NASA's OSIRIS-REx is off to nick some rocks from asteroid Bennu
Did space rocks bring us life? Just 7 years and we'll know!
NASA has successfully launched its first mission sending a spacecraft to an asteroid with the aim of returning samples of space rocks back to Earth.
The OSIRIS-REx spacecraft blasted off from NASA’s Cape Canaveral Air Force Station in Florida at 7:05pm EDT (12:05am BST) yesterday.
After almost an hour, OSIRIS-REx separated from its United Launch Alliance Atlas V rocket, and is now relying on its solar arrays for enough power to complete its mission.
The round trip to rendezvous with target asteroid, Bennu, and return back to Earth will take seven years.
"It’s satisfying to see the culmination of years of effort from this outstanding team,” said Mike Donnelly, OSIRIS-REx project manager at NASA's Goddard Space Flight Center.
“We were able to deliver OSIRIS-REx on time and under budget to the launch site, and will soon do something that no other NASA spacecraft has done – bring back a sample from an asteroid.”
OSIRIS-Rex will approach Bennu in 2018 and begin what NASA call “an intricate dance” with the asteroid. It’ll spend some time orbiting Bennu carefully mapping and studying the asteroid’s surface to choose the best sample site.
In July 2020, the spacecraft will extend is 11-foot robotic arm and “high-five” Bennu, collecting 60 grams of space rocks in the process.
“The OSIRIS-REx mission will be the first U.S. mission to carry samples from an asteroid back to Earth and the largest sample returned from space since the Apollo era,” NASA said.
The sample will be safely stored away in a heat-shielded capsule and arrive back to Earth in 2023.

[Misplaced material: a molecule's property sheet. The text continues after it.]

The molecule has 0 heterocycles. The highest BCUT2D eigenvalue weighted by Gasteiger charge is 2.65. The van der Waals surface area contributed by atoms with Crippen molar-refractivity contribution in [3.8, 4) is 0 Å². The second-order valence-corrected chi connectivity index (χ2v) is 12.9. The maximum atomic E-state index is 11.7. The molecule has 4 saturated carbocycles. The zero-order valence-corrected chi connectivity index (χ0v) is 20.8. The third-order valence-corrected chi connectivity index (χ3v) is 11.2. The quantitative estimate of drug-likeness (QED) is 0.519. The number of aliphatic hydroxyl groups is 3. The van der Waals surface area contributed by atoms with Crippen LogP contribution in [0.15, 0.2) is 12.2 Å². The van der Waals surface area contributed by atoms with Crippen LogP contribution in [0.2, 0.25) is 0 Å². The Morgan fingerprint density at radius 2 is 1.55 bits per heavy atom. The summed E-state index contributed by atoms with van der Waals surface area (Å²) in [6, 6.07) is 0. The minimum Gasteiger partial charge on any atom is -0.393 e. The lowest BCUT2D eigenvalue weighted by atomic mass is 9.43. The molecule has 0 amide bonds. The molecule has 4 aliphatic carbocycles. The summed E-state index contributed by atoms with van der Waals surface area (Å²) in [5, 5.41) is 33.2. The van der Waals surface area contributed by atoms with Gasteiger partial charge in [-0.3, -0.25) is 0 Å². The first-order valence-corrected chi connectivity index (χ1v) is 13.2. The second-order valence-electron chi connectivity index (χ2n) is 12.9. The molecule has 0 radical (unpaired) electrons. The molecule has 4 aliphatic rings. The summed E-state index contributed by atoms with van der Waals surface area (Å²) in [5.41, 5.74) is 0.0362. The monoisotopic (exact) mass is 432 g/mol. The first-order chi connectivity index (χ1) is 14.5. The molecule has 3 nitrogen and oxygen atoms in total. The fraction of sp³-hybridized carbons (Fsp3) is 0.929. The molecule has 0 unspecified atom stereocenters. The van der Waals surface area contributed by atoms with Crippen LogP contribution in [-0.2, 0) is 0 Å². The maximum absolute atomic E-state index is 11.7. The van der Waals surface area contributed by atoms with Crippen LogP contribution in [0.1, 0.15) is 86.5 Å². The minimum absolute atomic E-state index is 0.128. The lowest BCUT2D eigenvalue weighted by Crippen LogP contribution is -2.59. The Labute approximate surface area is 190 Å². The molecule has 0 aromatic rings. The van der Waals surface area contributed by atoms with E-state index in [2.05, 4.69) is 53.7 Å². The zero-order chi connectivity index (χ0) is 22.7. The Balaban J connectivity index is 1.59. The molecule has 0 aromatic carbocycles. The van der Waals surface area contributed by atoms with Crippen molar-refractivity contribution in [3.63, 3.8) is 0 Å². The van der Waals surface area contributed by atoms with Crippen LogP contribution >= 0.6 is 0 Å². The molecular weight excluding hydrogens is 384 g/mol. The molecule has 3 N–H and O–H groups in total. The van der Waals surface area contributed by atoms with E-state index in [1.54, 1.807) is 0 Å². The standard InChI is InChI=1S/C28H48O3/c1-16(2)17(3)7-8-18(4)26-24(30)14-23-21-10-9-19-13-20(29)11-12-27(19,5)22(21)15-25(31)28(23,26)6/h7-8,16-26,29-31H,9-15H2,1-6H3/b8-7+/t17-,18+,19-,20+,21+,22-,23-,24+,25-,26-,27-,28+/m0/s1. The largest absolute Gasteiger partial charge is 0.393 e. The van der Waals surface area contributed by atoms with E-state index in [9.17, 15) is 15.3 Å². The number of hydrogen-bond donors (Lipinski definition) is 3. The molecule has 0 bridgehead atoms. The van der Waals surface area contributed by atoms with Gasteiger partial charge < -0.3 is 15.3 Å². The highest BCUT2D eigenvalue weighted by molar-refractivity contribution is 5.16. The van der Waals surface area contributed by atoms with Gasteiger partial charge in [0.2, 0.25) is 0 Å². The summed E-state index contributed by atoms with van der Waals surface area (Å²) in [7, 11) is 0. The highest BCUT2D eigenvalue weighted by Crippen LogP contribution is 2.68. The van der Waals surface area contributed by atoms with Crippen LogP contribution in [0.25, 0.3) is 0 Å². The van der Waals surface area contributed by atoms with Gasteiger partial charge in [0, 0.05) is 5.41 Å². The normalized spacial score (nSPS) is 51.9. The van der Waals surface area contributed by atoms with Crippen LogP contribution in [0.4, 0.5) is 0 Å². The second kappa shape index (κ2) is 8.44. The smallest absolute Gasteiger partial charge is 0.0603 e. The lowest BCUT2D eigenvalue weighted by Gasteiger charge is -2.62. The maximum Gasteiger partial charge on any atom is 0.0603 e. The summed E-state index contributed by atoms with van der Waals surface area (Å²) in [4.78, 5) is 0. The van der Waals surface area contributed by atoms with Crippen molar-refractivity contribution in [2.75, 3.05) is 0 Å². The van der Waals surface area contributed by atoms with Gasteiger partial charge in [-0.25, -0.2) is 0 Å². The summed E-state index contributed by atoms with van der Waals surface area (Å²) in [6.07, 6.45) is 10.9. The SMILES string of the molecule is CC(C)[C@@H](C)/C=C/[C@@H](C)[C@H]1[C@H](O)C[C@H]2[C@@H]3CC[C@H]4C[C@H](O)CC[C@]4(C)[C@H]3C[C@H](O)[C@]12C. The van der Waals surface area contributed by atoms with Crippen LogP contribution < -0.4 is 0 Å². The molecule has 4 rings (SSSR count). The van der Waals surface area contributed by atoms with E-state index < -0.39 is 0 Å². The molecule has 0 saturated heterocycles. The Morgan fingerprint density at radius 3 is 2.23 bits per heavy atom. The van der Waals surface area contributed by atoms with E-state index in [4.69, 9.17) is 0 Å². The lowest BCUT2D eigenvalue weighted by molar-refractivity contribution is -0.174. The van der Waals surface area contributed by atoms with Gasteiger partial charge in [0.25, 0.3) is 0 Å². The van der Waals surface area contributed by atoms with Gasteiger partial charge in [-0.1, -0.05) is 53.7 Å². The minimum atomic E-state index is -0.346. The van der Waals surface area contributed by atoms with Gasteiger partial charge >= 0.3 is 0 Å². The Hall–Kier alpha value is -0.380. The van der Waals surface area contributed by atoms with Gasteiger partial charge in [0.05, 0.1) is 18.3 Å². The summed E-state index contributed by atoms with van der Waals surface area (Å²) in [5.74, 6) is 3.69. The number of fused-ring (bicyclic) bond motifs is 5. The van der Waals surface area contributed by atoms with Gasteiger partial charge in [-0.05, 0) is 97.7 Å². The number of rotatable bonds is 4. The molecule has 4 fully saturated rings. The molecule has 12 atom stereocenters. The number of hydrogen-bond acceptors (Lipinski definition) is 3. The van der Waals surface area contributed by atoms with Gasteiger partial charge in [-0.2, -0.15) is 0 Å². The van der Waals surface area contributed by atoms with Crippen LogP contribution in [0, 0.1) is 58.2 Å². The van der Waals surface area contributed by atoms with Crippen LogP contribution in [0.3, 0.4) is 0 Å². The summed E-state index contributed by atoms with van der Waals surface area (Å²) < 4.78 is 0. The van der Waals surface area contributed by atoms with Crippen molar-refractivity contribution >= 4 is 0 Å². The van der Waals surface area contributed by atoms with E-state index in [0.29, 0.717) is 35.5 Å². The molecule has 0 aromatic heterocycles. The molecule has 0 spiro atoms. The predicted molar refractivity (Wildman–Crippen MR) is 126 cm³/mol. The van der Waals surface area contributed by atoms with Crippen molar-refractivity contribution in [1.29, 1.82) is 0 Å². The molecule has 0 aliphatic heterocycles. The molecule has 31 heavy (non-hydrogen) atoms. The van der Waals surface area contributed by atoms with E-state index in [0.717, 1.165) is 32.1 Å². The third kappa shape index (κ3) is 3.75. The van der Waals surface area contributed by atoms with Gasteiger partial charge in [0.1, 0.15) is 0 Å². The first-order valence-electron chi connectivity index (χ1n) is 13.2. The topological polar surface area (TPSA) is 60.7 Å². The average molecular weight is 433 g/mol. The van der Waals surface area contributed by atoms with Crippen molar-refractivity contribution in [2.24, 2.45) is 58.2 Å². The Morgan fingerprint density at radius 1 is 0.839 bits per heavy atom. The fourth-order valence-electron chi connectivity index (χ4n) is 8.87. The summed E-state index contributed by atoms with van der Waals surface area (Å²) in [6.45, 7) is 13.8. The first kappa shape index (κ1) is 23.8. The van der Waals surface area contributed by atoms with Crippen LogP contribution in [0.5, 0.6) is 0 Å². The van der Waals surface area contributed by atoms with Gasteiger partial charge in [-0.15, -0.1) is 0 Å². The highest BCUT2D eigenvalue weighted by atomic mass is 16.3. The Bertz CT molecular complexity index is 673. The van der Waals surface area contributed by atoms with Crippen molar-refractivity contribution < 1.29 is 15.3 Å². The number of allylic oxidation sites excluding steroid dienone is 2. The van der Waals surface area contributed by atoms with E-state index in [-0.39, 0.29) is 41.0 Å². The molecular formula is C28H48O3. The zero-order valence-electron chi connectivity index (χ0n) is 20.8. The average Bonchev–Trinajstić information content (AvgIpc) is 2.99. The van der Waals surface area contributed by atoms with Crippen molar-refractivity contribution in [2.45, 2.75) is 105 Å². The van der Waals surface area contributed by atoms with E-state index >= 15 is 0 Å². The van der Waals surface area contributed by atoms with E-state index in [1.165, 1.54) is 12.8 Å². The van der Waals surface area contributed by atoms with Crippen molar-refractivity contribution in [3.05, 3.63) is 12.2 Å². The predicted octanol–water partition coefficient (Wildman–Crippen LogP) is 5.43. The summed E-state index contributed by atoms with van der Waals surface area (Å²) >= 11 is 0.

Scientists hope that analysing a pristine sample of space dust will unlock secrets about the Solar System’s past.
Asteroids are leftover grains that failed to accumulate into planets during the Solar System’s formation 4.5 billion years ago.
Studying Bennu will give scientists a better idea of how the Solar System was created and possibly provide clues to the origin of life.
Scientists believe asteroids like Bennu have may have brought water and organic molecules to Earth and other planets.
The European Space Agency attempted a similar mission with Rosetta, sending a spacecraft to Comet 67P/Churyumov-Gerasimenko. Rosetta didn’t perform a sample collection, however, but did dispatch its Philae probe which landed on the comet.
Philae’s landing didn’t go quite to plan as it landed in a dark spot on the comet’s surface unable to harness the sun’s power. Connection between the probe and Earth was lost. On Monday, ESA finally found the probe lying on its side chilling in the shade.
Although traces of organic molecules were found on the comet, scientists have concluded that Comet 67P/Churyumov-Gerasimenko did not bring water to Earth. ®